What Stories are Told of Jesus’ Death and Resurrection?
1. Who was Veronica?
2. What is the Turin shroud?
3. Who was Simon of Cyrene?
4. Who was Joseph of Arimathea?
5. What was the Holy Grail?
6. Who guarded the tomb?
7. Who moved the stone?
8. Who first realized Jesus was risen?
9. Who did Jesus first appear to?
10. Who first spoke in tongues?
In the Bible, Jesus speaks to the women of Jerusalem as he carries his cross. Catholic tradition names one of the women as Veronica (a Latin version of Berenice, which means bearer of victory, though tradition includes the Greek eikon in the name, making it bearer of the image). Some traditions say she’s the woman who was healed of an issue of blood (establishing a prior connection between her and clothes touched by Jesus); others that she’s Martha, Lazarus’ sister. The story appears in the apocryphal Acts of Pilate. Some stories say Veronica’s veil was destroyed in the sack of Rome; others that it was never found; tradition says it had healing properties, just as Jesus’ garment did earlier.
The Turin shroud is believed by many to be the gravecloth that bound Jesus’ body. Modern studies of ancient customs have shown it to be correctly wrapped round the body for the time, and to bear accurate markings for a crucifixion. The face that appears in negative on the shroud is certainly a plausible image of Christ, and appears to have been well-known in history, since many old paintings reflect a similar image. Carbon dating hasn’t yet been conclusive, so it’s hard to prove the shroud is either fake or real. Perhaps, whether or not we believe it authentic, it makes a good modern day example of our instinct to view evidence through the lens of belief, and of the fact that God is more than science can ever prove.
Simon of Cyrene, father of two sons, was a passing pilgrim who helped Jesus carry his cross. Joseph of Arimathea gave his tomb for Jesus’ burial. He was probably a member of the Sanhedrin and a secret follower of Jesus, a reminder that in any court there are likely to be dissenters. Some say he was one of the seventy apostles sent out by Jesus. Legend has Joseph sailing to England with twelve followers to bring Christianity there – there is evidence that the Christian faith reached England before the Roman conquest. Joseph is said to have carried the Holy Grail, which was used for wine at the last supper, and which therefore contained Jesus’ blood (either miraculously, or from the cross), though the story probably dates back to an account as fictional in the middle ages as the movie “The Robe” is today.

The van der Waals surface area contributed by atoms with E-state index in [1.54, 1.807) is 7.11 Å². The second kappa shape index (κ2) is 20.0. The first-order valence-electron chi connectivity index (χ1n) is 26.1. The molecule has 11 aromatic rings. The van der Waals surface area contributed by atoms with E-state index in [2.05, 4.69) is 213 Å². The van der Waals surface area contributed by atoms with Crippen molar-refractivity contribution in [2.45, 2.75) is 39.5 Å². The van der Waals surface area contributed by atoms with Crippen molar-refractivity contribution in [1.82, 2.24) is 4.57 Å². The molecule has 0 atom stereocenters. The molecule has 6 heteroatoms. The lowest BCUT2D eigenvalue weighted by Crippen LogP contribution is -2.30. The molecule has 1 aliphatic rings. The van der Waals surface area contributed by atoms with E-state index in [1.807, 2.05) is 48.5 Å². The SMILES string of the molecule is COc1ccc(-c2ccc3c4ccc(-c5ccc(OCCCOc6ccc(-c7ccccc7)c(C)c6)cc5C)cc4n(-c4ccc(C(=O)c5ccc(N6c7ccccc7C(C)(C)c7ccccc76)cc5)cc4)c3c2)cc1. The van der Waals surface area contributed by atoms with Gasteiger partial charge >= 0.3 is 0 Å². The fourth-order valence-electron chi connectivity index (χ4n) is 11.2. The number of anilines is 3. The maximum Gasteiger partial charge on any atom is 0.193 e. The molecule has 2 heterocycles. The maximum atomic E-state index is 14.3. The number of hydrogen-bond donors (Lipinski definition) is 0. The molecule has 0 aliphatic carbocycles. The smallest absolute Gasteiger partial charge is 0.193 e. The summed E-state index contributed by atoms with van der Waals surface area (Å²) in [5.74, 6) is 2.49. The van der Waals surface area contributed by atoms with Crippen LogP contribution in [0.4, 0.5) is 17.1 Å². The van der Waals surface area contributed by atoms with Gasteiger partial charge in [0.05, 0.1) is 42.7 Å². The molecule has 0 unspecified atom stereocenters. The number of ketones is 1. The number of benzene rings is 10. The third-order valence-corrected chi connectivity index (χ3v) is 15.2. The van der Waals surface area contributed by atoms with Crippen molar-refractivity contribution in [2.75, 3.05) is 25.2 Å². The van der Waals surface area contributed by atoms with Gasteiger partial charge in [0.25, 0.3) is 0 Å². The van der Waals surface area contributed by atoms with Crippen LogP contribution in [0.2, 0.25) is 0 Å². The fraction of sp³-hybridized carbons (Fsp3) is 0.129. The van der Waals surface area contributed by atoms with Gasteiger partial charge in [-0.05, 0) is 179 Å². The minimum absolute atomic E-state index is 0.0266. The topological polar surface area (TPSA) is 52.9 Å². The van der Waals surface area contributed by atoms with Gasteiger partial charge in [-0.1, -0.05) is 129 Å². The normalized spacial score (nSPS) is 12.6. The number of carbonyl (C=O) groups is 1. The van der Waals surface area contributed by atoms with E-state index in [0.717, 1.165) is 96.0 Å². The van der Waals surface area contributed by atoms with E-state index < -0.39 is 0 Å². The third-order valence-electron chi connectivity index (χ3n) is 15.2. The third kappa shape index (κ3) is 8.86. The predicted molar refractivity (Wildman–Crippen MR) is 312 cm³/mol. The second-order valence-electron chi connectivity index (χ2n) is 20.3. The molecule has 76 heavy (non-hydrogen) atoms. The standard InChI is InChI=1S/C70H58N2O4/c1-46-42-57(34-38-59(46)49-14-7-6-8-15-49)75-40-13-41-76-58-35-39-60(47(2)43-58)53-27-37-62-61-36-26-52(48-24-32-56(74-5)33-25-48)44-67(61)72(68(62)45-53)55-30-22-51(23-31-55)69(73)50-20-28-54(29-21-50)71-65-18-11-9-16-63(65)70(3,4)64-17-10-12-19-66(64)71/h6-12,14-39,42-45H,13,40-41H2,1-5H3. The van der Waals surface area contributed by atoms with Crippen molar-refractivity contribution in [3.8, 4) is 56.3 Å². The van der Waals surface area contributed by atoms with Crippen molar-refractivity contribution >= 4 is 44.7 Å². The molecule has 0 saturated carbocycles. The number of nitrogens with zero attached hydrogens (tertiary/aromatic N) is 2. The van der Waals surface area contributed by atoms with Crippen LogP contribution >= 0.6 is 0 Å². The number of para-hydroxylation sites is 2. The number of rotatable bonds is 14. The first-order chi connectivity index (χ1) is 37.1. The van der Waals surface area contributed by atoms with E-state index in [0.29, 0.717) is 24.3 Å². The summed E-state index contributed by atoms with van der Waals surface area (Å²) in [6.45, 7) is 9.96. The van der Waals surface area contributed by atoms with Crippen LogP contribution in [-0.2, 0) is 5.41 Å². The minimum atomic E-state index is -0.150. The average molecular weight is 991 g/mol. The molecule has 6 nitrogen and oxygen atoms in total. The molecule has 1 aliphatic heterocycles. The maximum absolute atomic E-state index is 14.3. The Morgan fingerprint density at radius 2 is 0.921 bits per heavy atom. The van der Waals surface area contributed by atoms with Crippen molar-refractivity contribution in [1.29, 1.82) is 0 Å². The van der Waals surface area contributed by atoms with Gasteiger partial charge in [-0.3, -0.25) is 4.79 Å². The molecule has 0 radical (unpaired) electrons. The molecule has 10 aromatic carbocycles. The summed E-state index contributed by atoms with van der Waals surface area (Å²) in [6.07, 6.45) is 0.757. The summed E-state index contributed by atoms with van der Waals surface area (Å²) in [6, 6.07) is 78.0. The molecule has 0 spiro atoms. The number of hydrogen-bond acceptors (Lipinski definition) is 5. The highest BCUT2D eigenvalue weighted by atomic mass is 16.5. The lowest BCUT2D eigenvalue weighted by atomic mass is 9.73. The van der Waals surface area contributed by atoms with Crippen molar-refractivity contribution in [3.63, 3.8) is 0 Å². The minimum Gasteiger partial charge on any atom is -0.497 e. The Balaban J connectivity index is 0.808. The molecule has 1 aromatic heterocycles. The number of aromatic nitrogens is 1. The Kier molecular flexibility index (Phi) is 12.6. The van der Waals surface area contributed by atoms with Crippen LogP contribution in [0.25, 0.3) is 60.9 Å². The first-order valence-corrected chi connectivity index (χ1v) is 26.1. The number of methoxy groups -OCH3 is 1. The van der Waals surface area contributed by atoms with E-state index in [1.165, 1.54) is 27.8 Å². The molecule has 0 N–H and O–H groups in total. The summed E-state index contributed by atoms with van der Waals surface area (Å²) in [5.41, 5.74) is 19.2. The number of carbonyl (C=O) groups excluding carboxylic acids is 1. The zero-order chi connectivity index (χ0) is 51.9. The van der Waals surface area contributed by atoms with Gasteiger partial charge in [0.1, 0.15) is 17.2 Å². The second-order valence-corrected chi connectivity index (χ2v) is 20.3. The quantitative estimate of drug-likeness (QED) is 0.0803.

Roman soldiers guarded Jesus’ tomb after his death (Matthew 27:65), at the request of the Pharisees. There’s a clear implication that they wanted to make sure no one stole the body. But it disappeared anyway, and the next day women going to anoint Jesus' flesh found an angel instead of a body. The gospel accounts don’t say who moved the stone, and there are no traditions laying the blame (though Mary Magdalene wanted to blame the authorities at first). There are no written traditions until centuries later of people venerating Jesus’ tomb, as would normally happen with a martyred leader, though there were traditions about its location which led to churches being built. There are Biblical accounts of Jesus appearing to people after the crucifixion. Paul claims that he appeared to 500 people at once (1 Corinthians 15:6). Given how far Paul’s writings were disseminated, and how close to the events (physically, and in time) they were written, it’s hard to believe we wouldn’t have equally influential writings denying this if it hadn’t happened. But even Josephus contents himself with saying that people claim Jesus appeared after death. Then Jesus rose to heaven, the disciples hid in an upper room, and the Holy Spirit came upon them. At which point they speak in tongues but aren’t drunk.